Many homeowners open upstairs windows to let in air during the hot summer months, but serious injuries and fatalities have occurred when children have fallen from or through windows.
Thankfully cases such as these are rare, but ten children are killed every year due to a fall in the home, the majority of which occur on the stairs and some from windows and balconies. Under-fives are most at risk with falls accounting for 44% of home accidents involving children in this age group.
The worst injuries, usually head injuries, are sustained when a child falls from a great height or lands on something hard, sharp or hot.
Pre-school children, under 5s, are at most risk from this type of fall. Katrina Phillips, chief executive at the Child Accident Prevention Trust recommends fitting window catches, locks or restrictors to stop your windows opening too wide.
She said: “Safety equipment like this takes the pressure off you. It’s often easy to fit and you can find safety catches for all types of windows, including metal window frames and double glazing.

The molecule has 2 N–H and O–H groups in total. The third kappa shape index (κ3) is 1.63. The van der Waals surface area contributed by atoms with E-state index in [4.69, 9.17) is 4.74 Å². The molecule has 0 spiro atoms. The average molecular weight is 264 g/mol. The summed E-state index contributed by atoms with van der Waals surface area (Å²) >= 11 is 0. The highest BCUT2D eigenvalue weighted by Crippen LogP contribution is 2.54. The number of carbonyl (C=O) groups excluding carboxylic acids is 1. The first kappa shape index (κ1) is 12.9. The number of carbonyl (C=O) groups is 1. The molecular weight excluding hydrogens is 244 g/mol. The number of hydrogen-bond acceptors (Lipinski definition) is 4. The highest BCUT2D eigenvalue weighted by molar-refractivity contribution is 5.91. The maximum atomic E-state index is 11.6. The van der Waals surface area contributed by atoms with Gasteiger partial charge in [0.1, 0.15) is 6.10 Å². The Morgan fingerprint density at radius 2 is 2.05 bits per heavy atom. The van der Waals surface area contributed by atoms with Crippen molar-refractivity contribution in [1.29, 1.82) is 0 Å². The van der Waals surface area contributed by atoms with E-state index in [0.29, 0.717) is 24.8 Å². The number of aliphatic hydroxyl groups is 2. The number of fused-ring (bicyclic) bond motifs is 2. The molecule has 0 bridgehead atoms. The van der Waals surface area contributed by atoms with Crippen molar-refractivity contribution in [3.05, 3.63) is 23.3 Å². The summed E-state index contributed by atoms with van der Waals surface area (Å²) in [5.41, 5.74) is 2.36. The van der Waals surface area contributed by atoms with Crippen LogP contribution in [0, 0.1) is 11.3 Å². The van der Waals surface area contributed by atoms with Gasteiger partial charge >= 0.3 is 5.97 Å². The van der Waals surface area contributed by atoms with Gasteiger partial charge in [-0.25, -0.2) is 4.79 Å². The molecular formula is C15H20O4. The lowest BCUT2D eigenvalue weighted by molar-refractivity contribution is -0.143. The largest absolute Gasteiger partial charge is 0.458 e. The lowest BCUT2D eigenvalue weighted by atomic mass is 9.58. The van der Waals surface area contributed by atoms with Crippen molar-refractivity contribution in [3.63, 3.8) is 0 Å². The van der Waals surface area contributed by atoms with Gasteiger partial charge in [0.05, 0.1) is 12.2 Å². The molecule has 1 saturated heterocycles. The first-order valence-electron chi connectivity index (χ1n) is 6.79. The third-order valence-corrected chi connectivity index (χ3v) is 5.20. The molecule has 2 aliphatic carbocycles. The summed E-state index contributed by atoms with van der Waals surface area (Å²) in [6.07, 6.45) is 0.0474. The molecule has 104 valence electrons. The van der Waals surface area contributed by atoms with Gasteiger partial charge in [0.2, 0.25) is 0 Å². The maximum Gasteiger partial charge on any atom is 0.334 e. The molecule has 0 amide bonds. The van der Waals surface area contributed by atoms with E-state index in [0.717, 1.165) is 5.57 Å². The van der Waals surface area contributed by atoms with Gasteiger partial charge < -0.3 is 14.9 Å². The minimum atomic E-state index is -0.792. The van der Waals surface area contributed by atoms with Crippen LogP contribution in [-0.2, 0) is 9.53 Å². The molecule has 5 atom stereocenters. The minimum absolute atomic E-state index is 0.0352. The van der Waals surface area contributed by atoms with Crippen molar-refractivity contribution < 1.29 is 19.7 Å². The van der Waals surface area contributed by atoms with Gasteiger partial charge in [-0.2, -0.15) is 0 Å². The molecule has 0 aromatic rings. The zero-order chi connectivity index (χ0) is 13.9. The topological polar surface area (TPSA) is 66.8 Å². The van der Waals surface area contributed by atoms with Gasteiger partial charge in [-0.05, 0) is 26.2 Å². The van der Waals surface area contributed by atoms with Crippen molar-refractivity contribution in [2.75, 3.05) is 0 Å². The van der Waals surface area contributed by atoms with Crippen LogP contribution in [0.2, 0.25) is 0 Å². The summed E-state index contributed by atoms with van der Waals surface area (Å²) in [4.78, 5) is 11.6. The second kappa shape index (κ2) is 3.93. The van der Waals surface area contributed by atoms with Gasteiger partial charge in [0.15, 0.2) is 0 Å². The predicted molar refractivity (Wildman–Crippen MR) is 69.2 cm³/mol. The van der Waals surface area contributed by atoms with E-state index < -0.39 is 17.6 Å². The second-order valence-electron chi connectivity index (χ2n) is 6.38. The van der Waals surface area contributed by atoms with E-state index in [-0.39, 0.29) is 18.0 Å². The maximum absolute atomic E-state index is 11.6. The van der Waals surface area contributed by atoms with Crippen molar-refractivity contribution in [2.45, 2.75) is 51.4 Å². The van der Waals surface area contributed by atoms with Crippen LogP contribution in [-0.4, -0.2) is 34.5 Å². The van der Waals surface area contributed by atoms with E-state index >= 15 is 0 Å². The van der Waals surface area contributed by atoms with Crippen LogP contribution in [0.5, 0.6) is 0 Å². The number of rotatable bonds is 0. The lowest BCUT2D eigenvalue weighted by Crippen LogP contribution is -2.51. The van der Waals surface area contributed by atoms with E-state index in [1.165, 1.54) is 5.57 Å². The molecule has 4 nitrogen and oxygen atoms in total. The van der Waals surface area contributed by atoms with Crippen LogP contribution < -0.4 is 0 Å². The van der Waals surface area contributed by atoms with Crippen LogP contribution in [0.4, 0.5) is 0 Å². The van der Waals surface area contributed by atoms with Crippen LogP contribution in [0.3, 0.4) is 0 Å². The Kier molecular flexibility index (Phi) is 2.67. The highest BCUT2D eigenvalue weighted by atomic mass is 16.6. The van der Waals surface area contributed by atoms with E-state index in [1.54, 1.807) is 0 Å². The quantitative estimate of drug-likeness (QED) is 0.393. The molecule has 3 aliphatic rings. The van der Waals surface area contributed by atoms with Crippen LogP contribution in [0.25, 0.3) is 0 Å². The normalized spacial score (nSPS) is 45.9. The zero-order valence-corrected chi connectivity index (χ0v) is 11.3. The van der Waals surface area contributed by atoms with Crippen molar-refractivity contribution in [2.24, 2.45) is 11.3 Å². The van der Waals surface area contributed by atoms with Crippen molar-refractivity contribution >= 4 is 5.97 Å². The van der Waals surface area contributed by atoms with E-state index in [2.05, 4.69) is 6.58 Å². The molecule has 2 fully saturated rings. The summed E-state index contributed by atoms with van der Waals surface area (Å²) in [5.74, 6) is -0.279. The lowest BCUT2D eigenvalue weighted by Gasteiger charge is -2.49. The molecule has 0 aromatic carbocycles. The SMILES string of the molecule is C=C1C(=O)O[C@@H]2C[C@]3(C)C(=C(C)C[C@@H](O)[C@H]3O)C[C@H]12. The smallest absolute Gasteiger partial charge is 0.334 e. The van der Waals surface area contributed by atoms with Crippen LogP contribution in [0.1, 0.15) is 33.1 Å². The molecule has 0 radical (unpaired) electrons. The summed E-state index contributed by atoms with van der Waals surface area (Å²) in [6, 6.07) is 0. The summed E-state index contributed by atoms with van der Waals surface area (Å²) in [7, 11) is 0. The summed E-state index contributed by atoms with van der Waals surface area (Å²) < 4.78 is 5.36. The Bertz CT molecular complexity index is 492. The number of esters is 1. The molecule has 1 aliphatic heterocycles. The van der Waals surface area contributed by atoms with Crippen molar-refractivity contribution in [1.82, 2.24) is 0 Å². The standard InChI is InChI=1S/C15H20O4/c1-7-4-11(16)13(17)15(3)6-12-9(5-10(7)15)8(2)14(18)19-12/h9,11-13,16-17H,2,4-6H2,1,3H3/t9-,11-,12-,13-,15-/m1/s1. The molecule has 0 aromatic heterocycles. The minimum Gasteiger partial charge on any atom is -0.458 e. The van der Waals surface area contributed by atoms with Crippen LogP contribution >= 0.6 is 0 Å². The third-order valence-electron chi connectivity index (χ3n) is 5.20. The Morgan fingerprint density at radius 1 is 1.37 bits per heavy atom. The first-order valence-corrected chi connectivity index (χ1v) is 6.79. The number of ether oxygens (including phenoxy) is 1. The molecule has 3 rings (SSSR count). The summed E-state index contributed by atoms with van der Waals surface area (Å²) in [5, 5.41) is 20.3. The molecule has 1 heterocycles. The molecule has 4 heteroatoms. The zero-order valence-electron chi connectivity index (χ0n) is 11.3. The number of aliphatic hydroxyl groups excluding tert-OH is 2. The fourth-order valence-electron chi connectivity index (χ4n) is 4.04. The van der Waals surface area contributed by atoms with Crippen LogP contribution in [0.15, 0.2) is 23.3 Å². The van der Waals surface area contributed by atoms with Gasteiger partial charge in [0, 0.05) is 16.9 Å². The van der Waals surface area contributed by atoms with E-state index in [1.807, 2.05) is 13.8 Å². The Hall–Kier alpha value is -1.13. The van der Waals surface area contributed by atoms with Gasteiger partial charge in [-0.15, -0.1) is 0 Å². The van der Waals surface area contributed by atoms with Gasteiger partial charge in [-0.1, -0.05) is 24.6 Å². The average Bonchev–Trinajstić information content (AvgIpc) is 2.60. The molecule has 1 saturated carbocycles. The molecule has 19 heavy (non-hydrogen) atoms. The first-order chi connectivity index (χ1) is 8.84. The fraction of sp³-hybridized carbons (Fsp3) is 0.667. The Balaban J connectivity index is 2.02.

“But remember, if you opt for window catches with a lock, keep the keys somewhere an adult can easily find them, in case there’s a fire and you need to get out.”
The Health and Safety Executive (HSE) offers similar recommendations. It says that windows that are large enough to allow people to fall out should be restrained sufficiently to prevent such falls. The opening should be restricted to 100 mm or less and window restrictors should only be able to be disengaged using a special tool or key.
Top tips for preventing falls from windows
- Fit child-resistant window restrictors. This allows windows to open enough to allow fresh air in, but not children out.
- Do not put anything under the window that can be climbed on. Never place furniture near windows, especially in bedrooms.
- Secure furniture and kitchen appliances. This prevents children from pulling items over to the window. It’s surprising what can be used as a ladder.